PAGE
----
On Purim we are bidden to get so thoroughly drunk on wine or other intoxicants that we are unable to distinguish between good and evil:
Rava said: one is obligated to become inebriated on Purim until he does not know (ad delo yada) the difference between “Cursed is Haman” and “Blessed is Mordechai”. Talmud Bavli, Megillah 7b.
While halakhists dispute the question of whether this is meant literally and whether it is halakhically required or even advisable, See David Golinkin, “To Drink or not to Drink” , the notion of drinking oneself into oblivion on Purim is certainly part of the Jewish tradition, and is widely observed. The Lubavitcher Rebbe explains this unusual religious rite as follows:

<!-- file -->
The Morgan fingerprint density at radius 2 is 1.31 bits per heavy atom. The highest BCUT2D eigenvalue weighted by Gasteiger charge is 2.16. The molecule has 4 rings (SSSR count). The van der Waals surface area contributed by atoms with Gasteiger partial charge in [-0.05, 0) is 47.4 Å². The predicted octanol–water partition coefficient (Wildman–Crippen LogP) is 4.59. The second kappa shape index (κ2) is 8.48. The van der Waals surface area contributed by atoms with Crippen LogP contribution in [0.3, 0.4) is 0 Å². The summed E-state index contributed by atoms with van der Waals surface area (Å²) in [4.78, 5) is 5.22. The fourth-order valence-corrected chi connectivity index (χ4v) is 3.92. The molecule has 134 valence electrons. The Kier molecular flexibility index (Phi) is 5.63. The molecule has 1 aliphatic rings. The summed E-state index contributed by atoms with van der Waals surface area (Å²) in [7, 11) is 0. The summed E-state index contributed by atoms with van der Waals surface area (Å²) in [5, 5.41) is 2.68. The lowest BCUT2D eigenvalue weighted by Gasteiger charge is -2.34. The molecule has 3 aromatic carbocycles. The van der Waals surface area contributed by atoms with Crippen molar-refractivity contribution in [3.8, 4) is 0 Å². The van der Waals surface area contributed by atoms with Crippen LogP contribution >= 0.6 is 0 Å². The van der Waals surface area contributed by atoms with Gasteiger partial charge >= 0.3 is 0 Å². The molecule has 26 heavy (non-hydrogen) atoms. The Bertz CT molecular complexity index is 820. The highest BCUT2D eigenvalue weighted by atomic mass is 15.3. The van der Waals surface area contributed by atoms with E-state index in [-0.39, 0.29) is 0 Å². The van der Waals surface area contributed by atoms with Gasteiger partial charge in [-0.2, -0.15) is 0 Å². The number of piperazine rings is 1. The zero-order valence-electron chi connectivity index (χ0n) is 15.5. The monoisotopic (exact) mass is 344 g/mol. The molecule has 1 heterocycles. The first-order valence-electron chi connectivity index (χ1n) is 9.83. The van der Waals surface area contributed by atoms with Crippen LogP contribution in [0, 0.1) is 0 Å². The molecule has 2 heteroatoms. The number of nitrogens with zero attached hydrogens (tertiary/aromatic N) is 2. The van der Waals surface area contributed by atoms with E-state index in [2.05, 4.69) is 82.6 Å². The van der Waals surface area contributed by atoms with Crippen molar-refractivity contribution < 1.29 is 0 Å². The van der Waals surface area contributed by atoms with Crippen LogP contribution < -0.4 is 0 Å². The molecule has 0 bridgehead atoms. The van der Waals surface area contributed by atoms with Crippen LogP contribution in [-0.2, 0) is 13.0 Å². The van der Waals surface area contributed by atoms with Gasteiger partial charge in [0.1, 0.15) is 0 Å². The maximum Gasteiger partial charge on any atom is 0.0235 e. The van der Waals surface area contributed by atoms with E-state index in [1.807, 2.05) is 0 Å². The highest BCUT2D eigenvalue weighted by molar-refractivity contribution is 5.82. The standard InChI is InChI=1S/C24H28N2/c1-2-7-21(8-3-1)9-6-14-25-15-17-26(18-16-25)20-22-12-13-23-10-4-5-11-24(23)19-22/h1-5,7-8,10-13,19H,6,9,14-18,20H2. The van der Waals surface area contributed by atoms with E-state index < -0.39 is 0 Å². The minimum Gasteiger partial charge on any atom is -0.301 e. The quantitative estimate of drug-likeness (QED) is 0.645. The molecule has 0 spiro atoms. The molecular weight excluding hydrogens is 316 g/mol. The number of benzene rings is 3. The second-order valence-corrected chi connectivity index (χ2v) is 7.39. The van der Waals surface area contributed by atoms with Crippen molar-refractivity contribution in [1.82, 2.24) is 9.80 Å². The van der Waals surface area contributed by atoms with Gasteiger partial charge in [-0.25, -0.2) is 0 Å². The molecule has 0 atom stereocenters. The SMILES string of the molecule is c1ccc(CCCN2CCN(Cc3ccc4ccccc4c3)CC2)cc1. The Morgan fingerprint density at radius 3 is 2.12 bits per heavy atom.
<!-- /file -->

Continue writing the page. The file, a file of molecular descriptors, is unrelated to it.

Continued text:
Nothing created by G-d has a negative purpose… On Purim we are required to elevate our understanding to the point that we perceive no essential distinction between Mordechai and Haman. For the ultimate goal in the creation of Haman is that he become a force for good, like Mordechai… Self-transcendence is the goal of our drinking on Purim. The state which transcends the limits of reason is related to the concept of transforming evil to good. From an intellectual perspective, good and evil have clearly defined boundaries… However, the infinity of G-d’s essence (and likewise, the infinite potential of our souls) is not bounded by these limitations. At this level, “darkness is like light” (Psalm 139:12). Summary of Likutei Sichos 7, Vayikra 3 inhttp://livingjewish.net/chassidus-page/a-mitzvah-to-drink.
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